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From the other side: A secular diary under the Muslim Brotherhood

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The Muslim Brotherhood was late to join, but they compensated with an active contribution through thwarting the latest attack of Mubarak’s regime during the day of the Battle of the Camel.

Only a few leaders and political groups believed in the ability of the youth to challenge the regime and foil its celebrations of a Police Day to honour the torturers of Egyptians on 25 January, 2011, while the majority of those who took to the streets that day were all convinced that their protests would be a success.

Gamal Eid

Gamal Eid

The determination of the youth succeeded and the force of the people joined them. The Muslim Brotherhood was late to join, but they compensated with an active contribution through thwarting the latest attack of Mubarak’s regime during the day of the Battle of the Camel.

During a referendum on constitutional amendments in March 2011, there were accusations of disloyalty against those who urged people to say “no” to the amendments, including me. I did not consider this a dangerous disagreement that would hinder building a new Egypt. I said that it was just a natural exaggeration of people who had just started to experience freedom after 60 years of tyranny, corruption and oppression. So it was normal that some people would become aggressive in their disagreement with others. I myself portrayed the matter as a sign of democracy and I believed that we should accept the situation until matters calm down and people realised that suppression had gone forever – as long as we remain alert.

The elections of the People’s Assembly and the Shura Council came and the Muslim Brotherhood and Salafis won the majority of seats. The matters changed. Democracy should not exclude any political faction. We expected that the Brotherhood’s parliament would take the initiative to prove its worth through expressing the aspirations of all Egyptians and that yesterday’s victim would become a sound authority for Egypt.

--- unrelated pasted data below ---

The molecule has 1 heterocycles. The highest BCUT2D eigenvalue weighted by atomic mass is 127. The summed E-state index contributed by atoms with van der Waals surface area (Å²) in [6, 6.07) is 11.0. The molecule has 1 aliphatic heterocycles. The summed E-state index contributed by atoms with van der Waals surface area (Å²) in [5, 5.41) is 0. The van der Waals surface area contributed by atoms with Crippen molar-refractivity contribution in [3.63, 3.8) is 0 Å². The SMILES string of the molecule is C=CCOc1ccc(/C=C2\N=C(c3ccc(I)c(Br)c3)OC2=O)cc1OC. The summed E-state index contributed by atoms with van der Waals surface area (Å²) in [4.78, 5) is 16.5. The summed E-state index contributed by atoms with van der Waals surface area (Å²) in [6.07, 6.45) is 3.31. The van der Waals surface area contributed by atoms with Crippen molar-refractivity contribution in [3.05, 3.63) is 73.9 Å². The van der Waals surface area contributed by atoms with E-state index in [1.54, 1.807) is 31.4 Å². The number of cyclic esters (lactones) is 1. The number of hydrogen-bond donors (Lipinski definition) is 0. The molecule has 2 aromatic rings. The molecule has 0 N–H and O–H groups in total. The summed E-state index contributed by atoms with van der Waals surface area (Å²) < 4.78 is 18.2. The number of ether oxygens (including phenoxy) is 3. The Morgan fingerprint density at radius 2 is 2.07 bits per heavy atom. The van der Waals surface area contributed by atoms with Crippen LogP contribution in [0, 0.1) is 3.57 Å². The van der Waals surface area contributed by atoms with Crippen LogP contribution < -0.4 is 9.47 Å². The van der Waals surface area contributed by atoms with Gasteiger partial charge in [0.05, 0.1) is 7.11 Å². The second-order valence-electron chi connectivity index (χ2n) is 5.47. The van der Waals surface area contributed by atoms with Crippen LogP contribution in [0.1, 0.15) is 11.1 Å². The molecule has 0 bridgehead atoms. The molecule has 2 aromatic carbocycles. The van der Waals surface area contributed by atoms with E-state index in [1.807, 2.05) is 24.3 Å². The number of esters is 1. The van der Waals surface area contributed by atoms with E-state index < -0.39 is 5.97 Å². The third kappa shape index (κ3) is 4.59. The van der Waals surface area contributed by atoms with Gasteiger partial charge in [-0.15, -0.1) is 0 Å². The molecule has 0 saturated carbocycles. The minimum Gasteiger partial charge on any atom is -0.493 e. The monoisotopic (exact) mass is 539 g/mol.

However, it seemed like the parliament suffered a state of confusion, a narrow political vision and an inability to represent society.

It did not achieve anything and it without enacting a law that could benefit the revolution or support the demands of the underprivileged. When I ask anyone about what they remember about the dissolved parliament, they remember an incident in which an MP called for prayers while the parliament was in session. Another one said he remembers the incident of an alliance of MPs against young lawmaker Ziad El-Eleimi over his criticism of the sacked Field Marshal Hussein Tantawi. However, the same group defended another lawmaker when he insulted former International Atomic Energy Agency (IAEA) chief Mohamed ElBaradei.

The presidential elections also arrived and ended up a contest between a Muslim Brotherhood candidate and a former regime figure. It was, in my view, a saddening result that did not fulfil my expectations. As an activist, I knew that the freedom of speech and the rights of women and minorities would be at risk under a religious rule. I also knew the disaster of reproducing the old regime through electing one of its figures. I then decided to give my vote to a political opponent rather than supporting a tyrant enemy.

Whenever I thought of boycotting the elections or invalidating my vote, I would remember that I accepted the principle of the elections and that the elections would continue. I had to choose the lesser of two evils so that Mubarak’s regime would not be reproduced again and we would not return to the zero point.

Mohamed Morsy won the election. He then monopolised all powers after the parliament was dissolved and the military council sacked.

Although the Muslim Brotherhood seized power, they are still claiming that they are a victim. If you criticise the authority, you then criticise them and this is considered a bid to sow sedition.

If you attack a presidential decree, you then are an enemy or from the unsuccessful elite.

If you talk about freedom of expression, you will find them talking about similar issues as if they are experts.

And because the worst revolutionaries are those who come after a revolution, they use the expression “where were you during Mubarak’s era?” or “why did not we hear your voice before?”!!

They all transformed into strugglers and their opponents are plotters calling for the fall of the country.

They now represent the authority and they should have more tolerance towards others and present a model in respecting the other’s opinion, even if the other is an enemy. But the Brotherhood refuses!

They now have the power and their opponents are many, do they understand this and stop being arrogant and conceited?

The ball is in their court now; in the court of the Muslim Brotherhood.

About the author

Gamal Eid

Gamal Eid

Gamal Eid is a prominent Egyptian human rights lawyer and executive director of the Arabic Network of Human Rights Information (ANHRI)


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